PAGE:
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|Publication:||[not yet received]|
|Title:||Frodl v. Austria|
|Date of reference by Commission:|
|Date of reference by State:|
|Date of Judgment:||08-04-2010|
|Conclusion:||Violation of article P1-3|
|Keywords:||FREE AND PERIODIC ELECTIONS|
The applicant, Helmut Frodl, is an Austrian national who was born in 1957 and is currently detained in Garsten Prison (Austria). Sentenced to life imprisonment for murder in 1993, he was not included in the local electoral register. In October 2002 he filed an objection with the local electoral authority complaining that this exclusion was unlawful. The authority dismissed the objection, referring to the relevant provisions of the National Assembly Election Act, by which a prisoner who serves a term of imprisonment of more than one year for an offence committed with intent is disenfranchised. The district electoral authority dismissed the applicant's appeal against this decision, finding that it was not the task of the electoral authorities to assess whether the law applied was constitutional. The applicant subsequently requested the Constitutional Court to grant him legal aid to lodge a complaint against the district electoral authority's decision. The request for legal aid was refused in December 2003. The Constitutional Court found that the applicant's complaint lacked any prospect of success, referring to a previous decision of November 2003 in which it had found that the relevant provisions of the National Assembly Election Act were not unconstitutional.
The applicant complained that his disenfranchisement violated his rights under Article 3 of Protocol No. 1.
The Court observed that the case had similarities with another case [Hirst v. the United Kingdom (no. 2) [GC] (No. 74025/01, 6 October 2005]in which it had found a violation of Article 3 of Protocol No. 1 on account of the disenfranchisement of a prisoner. In that case, it had set out several criteria which had to be respected by Contracting States to the Convention when imposing restrictions on prisoners' right to vote, namely that disenfranchisement could only be envisaged for a narrowly defined group of offenders serving lengthy terms of imprisonment, that there should be a direct link between the facts on which a conviction is based and the sanction of disenfranchisement, and that such a measure should preferably be imposed by the decision of a judge following judicial proceedings.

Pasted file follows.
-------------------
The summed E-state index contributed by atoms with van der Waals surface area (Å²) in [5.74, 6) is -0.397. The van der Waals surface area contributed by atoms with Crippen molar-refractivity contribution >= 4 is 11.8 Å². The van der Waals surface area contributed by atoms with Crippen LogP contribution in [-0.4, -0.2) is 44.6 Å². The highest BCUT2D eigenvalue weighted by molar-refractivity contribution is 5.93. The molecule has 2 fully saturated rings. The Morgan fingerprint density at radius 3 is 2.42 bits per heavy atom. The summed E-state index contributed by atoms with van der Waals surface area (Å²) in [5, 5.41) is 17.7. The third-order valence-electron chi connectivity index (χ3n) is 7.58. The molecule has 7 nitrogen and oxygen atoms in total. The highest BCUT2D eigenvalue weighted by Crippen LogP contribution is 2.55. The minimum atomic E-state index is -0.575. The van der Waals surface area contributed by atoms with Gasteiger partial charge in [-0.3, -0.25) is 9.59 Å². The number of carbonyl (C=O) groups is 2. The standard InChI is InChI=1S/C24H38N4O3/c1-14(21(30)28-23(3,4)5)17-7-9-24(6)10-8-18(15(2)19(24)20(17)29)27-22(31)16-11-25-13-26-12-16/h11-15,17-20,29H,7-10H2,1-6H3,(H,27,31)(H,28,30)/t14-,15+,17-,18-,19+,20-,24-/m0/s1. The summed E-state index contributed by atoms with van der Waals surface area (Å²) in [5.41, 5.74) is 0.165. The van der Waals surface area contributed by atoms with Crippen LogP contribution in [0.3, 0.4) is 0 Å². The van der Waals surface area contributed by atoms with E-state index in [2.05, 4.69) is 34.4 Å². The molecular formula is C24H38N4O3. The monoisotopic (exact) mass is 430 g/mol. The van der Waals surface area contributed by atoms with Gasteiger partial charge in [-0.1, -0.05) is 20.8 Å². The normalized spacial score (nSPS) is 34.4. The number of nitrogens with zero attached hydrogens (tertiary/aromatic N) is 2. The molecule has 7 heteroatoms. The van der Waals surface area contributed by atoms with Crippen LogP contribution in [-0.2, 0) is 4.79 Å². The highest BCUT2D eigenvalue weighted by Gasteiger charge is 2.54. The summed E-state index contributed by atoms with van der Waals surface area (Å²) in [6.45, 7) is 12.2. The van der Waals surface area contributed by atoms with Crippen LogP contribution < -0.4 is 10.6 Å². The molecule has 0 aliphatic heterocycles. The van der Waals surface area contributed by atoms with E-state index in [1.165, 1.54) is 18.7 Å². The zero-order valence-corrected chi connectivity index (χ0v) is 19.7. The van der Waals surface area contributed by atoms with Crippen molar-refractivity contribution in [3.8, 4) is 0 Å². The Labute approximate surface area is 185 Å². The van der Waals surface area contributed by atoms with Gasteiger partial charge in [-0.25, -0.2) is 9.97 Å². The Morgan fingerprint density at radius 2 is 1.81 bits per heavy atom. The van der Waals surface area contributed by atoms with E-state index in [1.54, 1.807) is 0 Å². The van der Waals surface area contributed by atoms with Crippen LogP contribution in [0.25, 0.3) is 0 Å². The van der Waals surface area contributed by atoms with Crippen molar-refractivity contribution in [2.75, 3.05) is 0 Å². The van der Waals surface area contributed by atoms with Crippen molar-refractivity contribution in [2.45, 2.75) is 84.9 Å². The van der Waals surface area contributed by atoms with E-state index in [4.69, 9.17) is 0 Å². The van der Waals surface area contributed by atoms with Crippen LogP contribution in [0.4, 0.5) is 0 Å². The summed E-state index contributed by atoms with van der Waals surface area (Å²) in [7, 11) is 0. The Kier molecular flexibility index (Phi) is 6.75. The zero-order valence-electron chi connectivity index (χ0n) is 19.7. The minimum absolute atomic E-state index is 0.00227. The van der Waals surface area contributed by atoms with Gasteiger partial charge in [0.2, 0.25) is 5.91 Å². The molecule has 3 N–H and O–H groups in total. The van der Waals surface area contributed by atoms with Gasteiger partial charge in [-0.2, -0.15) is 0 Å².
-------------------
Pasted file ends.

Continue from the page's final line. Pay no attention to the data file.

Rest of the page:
In the present case, it followed from the Austrian Government's submissions that the provisions on disenfranchisement of prisoners pursued the aims of preventing crime by punishing the conduct of convicted prisoners and of enhancing civic responsibility and respect for the rule of law. The Court found no reason to regard these aims in themselves as incompatible with the Convention. It further agreed with the Government that the Austrian provisions on disenfranchisement were more narrowly defined than the rules applicable in the case mentioned above.
Nonetheless, the relevant provisions of that Act did not meet all the criteria the Court had set out for a measure of disenfranchisement to be in conformity with the Convention, namely that the decision on disenfranchisement should be taken by a judge, taking into account the specific circumstances of the case, and that there must be a link between the offence committed and issues relating to elections and democratic institutions. These criteria served the purpose to establish disenfranchisement as an exception, even for convicted prisoners. The Court concluded, by six votes to one, that there had been a violation of Article 3 of Protocol No. 1.
|Last Modified: 13-01-2014 16:18:19 (Documentation SIM)